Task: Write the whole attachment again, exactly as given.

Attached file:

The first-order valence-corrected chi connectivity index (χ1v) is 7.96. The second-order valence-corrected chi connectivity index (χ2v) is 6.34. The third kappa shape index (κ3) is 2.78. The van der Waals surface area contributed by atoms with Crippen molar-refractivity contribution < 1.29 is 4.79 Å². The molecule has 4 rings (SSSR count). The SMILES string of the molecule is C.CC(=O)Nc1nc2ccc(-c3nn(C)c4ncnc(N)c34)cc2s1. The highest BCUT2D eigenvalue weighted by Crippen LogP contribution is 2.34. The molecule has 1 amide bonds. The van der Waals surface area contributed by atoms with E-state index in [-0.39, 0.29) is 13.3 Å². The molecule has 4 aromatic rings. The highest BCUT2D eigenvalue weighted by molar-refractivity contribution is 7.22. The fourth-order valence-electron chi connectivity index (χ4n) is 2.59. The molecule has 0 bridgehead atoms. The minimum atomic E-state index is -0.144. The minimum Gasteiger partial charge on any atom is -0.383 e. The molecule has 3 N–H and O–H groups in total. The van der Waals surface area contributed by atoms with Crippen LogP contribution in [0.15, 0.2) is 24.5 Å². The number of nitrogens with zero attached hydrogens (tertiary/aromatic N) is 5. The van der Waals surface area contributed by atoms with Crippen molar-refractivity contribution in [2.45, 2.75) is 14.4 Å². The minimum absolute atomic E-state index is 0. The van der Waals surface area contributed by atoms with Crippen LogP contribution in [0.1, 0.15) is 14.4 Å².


The first-order valence-corrected chi connectivity index (χ1v) is 7.96. The second-order valence-corrected chi connectivity index (χ2v) is 6.34. The third kappa shape index (κ3) is 2.78. The van der Waals surface area contributed by atoms with Crippen molar-refractivity contribution < 1.29 is 4.79 Å². The molecule has 4 rings (SSSR count). The SMILES string of the molecule is C.CC(=O)Nc1nc2ccc(-c3nn(C)c4ncnc(N)c34)cc2s1. The highest BCUT2D eigenvalue weighted by Crippen LogP contribution is 2.34. The molecule has 1 amide bonds. The van der Waals surface area contributed by atoms with E-state index in [-0.39, 0.29) is 13.3 Å². The molecule has 4 aromatic rings. The highest BCUT2D eigenvalue weighted by molar-refractivity contribution is 7.22. The fourth-order valence-electron chi connectivity index (χ4n) is 2.59. The molecule has 0 bridgehead atoms. The minimum atomic E-state index is -0.144. The minimum Gasteiger partial charge on any atom is -0.383 e. The molecule has 3 N–H and O–H groups in total. The van der Waals surface area contributed by atoms with Crippen LogP contribution in [0.15, 0.2) is 24.5 Å². The number of nitrogens with zero attached hydrogens (tertiary/aromatic N) is 5. The van der Waals surface area contributed by atoms with Crippen molar-refractivity contribution in [2.45, 2.75) is 14.4 Å². The minimum absolute atomic E-state index is 0. The van der Waals surface area contributed by atoms with Crippen LogP contribution in [0.1, 0.15) is 14.4 Å².